LONDON (Reuters) - Daniel Ricciardo will have the number three on his car when he makes his Red Bull race debut as world champion Sebastian Vettel's new team mate at his home Australian Grand Prix on March 16.
As he explained earlier in the year, there were good reasons for choosing it.
It was the first number he raced with as a nine-year-old karter in his native Perth, and he used it when he moved up to single seaters.
It was also the number the late 'Intimidator' Dale Earnhardt, a boyhood hero, used for most of his career as NASCAR's 'Man in Black' on his way to seven Winston Cup championships.
Left unsaid was another excellent reason: Three is better than two when your team mate has the champion's number one on his car.
No Formula One driver wants to be labelled a 'Number Two', even if it is a tag the 24-year-old Australian already faces as he takes the hottest seat in Formula One as partner to a four times champion only two years older than him.
Mark Webber, Vettel's Australian team mate until the end of last season, had to race with the two on his car for years because the numbers were allocated according to the constructors' championship.
"Not bad for a number two driver," Webber famously declared in a barbed comment directed at his team when he won at Silverstone in 2010.
Under the new rules, Ricciardo can choose for himself and three makes a statement: Not the number one but never a number two either.
The Australian faces a tough challenge ahead. Vettel eclipsed Webber last season, with the German controversially disregarding team orders in Malaysia and then going on to win the last nine races in a row.
He will expect to be calling the shots again this year while Ricciardo, who has graduated from sister team Toro Rosso, does not even have a podium finish to his credit so far and has plenty to learn. But he will not be pushover.
"Obviously I don't expect to be treated like God. I'm not the world champion but at the same time I've been reassured I'm going to get the equal side, the same length of straw, whatever you want to say," the Australian told reporters.
"I've got to earn my place in the team as well. It's nice to know we're going to have equal stuff but I definitely want, after some time, let the team know that I'm capable to hopefully get some top results as well."
The immediate task is to learn as much as he can from the man in the adjacent garage.
"It's a bit of a privilege I guess to have a four time world champion alongside me, to be able to see his data and what he's doing on track and to try and better myself learning off him," said Ricciardo.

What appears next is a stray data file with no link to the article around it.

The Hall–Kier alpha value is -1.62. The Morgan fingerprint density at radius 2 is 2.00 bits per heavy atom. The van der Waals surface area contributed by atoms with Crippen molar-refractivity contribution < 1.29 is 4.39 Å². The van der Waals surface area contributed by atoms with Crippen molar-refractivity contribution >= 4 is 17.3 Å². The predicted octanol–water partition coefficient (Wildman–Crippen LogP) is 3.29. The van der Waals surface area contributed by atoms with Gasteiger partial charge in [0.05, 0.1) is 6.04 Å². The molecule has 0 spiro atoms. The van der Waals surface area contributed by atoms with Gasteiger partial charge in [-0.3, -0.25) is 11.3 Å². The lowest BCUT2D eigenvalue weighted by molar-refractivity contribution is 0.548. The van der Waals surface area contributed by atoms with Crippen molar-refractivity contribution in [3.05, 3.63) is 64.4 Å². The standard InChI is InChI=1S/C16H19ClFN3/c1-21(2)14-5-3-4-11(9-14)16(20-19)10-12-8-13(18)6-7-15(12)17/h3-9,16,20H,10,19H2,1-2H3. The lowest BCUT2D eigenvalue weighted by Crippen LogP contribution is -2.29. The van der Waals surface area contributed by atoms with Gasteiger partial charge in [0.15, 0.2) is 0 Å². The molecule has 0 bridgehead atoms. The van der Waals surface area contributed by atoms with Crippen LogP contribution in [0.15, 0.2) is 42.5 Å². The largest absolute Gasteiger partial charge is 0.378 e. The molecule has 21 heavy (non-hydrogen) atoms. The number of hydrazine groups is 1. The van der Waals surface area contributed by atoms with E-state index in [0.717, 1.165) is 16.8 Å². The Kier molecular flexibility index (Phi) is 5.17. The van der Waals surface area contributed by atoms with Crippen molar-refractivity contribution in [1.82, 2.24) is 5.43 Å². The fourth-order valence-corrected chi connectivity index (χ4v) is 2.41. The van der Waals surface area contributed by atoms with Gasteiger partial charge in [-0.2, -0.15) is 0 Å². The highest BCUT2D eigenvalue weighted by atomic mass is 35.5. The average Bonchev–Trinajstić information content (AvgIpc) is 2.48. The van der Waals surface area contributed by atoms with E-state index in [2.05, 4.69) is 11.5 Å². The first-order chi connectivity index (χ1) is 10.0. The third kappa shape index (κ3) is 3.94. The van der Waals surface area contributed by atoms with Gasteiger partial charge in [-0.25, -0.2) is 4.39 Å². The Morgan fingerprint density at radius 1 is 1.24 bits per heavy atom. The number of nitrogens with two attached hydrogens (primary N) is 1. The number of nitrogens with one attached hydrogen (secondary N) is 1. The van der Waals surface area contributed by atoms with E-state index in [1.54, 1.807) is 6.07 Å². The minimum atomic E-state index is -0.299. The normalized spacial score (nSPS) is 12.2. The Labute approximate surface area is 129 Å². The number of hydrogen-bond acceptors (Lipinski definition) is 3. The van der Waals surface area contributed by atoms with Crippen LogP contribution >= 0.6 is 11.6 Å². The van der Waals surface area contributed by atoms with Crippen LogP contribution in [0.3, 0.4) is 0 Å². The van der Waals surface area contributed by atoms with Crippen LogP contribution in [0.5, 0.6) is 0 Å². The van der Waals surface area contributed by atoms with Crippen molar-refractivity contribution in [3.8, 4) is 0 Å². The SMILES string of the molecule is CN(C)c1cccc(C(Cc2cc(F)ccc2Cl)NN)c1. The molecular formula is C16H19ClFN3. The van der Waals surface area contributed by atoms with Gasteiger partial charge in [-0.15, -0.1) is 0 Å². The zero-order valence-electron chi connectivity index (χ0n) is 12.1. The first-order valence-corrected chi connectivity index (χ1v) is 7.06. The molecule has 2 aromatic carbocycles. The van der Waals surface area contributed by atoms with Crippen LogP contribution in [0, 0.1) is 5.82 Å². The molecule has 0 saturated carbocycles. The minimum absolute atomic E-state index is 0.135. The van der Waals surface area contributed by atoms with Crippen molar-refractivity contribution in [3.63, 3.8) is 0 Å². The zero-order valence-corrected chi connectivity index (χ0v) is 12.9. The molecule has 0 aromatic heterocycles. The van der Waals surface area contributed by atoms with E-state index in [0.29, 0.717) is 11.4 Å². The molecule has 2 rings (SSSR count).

"I'd love to be as competitive as soon as possible but I'll just take it step by step and learn what I can from Seb," he said at the end of January.
If he knows his place in the pecking order, the team has high hopes for the young Australian with the constant smile and endless optimism.
"I think he could really pose a surprise on occasion this year. It's going to take him time to settle in and develop but the underlying fact is that he's extremely fast," said team principal Christian Horner.
Webber, now racing for Porsche in sportscars, also expects his compatriot to give Vettel a run for his money.
"He'll go well," the older Australian told the March edition of Britain's Motor Sport magazine. "I think he'll give Seb a real hard time in qualifying - it'll be 50:50 in the first year, I reckon.
"I took a few off Seb last year...I think Daniel will be fine, and it certainly won't hurt him that he's come through the Red Bull system. I just hope he gets better starts than I did."
Pre-season testing has been difficult for the champions, with Vettel and Ricciardo heading for Melbourne without having done a proper race simulation in the new car.
If the first few races show the champions on the back foot, rivals do not expect that situation to last given Red Bull's resources and reserves of talent. Ricciardo remains confident he will have a chance to shine.
"If we do our homework here and back in the factory, Red Bull will start the season in Melbourne in style - though probably not as dominant as we've been last year," he told the formula1.com website at last week's final test in Bahrain.
No Australian has ever won his home race and even without Red Bull's current difficulties Ricciardo would not be lining up in Melbourne as a favourite.
He will still be the only local in the race, however, and that alone fills him with excitement.
"I won't need much psyching up," he said. "I think Melbourne will take care of that. Always the first race of the year is big but now being a home race for me and the sole Australian...
"I'm sure there's going to be a lot of attention and people will call it pressure. I guess for me, I just call it excitement. And some added adrenaline. I've just got to channel that, control that and use it to my advantage on track."